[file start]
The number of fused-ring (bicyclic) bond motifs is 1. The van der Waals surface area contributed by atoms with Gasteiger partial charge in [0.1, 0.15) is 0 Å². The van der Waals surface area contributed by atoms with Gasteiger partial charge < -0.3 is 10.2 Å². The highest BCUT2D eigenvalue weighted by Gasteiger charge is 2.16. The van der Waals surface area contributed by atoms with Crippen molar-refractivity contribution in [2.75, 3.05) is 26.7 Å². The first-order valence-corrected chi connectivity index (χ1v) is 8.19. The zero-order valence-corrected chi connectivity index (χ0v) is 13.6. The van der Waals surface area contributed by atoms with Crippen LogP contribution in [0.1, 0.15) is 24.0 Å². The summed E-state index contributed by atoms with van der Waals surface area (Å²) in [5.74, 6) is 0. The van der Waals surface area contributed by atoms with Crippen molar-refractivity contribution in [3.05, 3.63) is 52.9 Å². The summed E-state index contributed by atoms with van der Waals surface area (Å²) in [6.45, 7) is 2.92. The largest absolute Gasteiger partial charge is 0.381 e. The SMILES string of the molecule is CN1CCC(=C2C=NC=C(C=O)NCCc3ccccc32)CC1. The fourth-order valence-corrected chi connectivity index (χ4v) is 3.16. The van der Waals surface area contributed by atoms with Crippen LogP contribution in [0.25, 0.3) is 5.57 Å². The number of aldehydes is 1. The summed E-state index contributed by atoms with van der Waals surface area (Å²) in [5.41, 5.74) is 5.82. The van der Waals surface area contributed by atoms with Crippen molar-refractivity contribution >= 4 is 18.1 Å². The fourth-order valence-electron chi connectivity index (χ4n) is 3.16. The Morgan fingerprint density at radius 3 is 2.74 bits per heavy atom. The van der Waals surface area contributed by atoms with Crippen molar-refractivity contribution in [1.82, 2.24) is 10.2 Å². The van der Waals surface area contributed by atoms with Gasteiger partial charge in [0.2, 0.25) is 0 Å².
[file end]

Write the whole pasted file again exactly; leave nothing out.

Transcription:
The number of fused-ring (bicyclic) bond motifs is 1. The van der Waals surface area contributed by atoms with Gasteiger partial charge in [0.1, 0.15) is 0 Å². The van der Waals surface area contributed by atoms with Gasteiger partial charge < -0.3 is 10.2 Å². The highest BCUT2D eigenvalue weighted by Gasteiger charge is 2.16. The van der Waals surface area contributed by atoms with Crippen molar-refractivity contribution in [2.75, 3.05) is 26.7 Å². The first-order valence-corrected chi connectivity index (χ1v) is 8.19. The zero-order valence-corrected chi connectivity index (χ0v) is 13.6. The van der Waals surface area contributed by atoms with Crippen LogP contribution in [0.1, 0.15) is 24.0 Å². The summed E-state index contributed by atoms with van der Waals surface area (Å²) in [5.74, 6) is 0. The van der Waals surface area contributed by atoms with Crippen molar-refractivity contribution in [3.05, 3.63) is 52.9 Å². The summed E-state index contributed by atoms with van der Waals surface area (Å²) in [6.45, 7) is 2.92. The largest absolute Gasteiger partial charge is 0.381 e. The SMILES string of the molecule is CN1CCC(=C2C=NC=C(C=O)NCCc3ccccc32)CC1. The fourth-order valence-corrected chi connectivity index (χ4v) is 3.16. The van der Waals surface area contributed by atoms with Crippen LogP contribution in [0.25, 0.3) is 5.57 Å². The number of aldehydes is 1. The summed E-state index contributed by atoms with van der Waals surface area (Å²) in [5.41, 5.74) is 5.82. The van der Waals surface area contributed by atoms with Crippen molar-refractivity contribution >= 4 is 18.1 Å². The fourth-order valence-electron chi connectivity index (χ4n) is 3.16. The Morgan fingerprint density at radius 3 is 2.74 bits per heavy atom. The van der Waals surface area contributed by atoms with Crippen molar-refractivity contribution in [1.82, 2.24) is 10.2 Å². The van der Waals surface area contributed by atoms with Gasteiger partial charge in [0.2, 0.25) is 0 Å².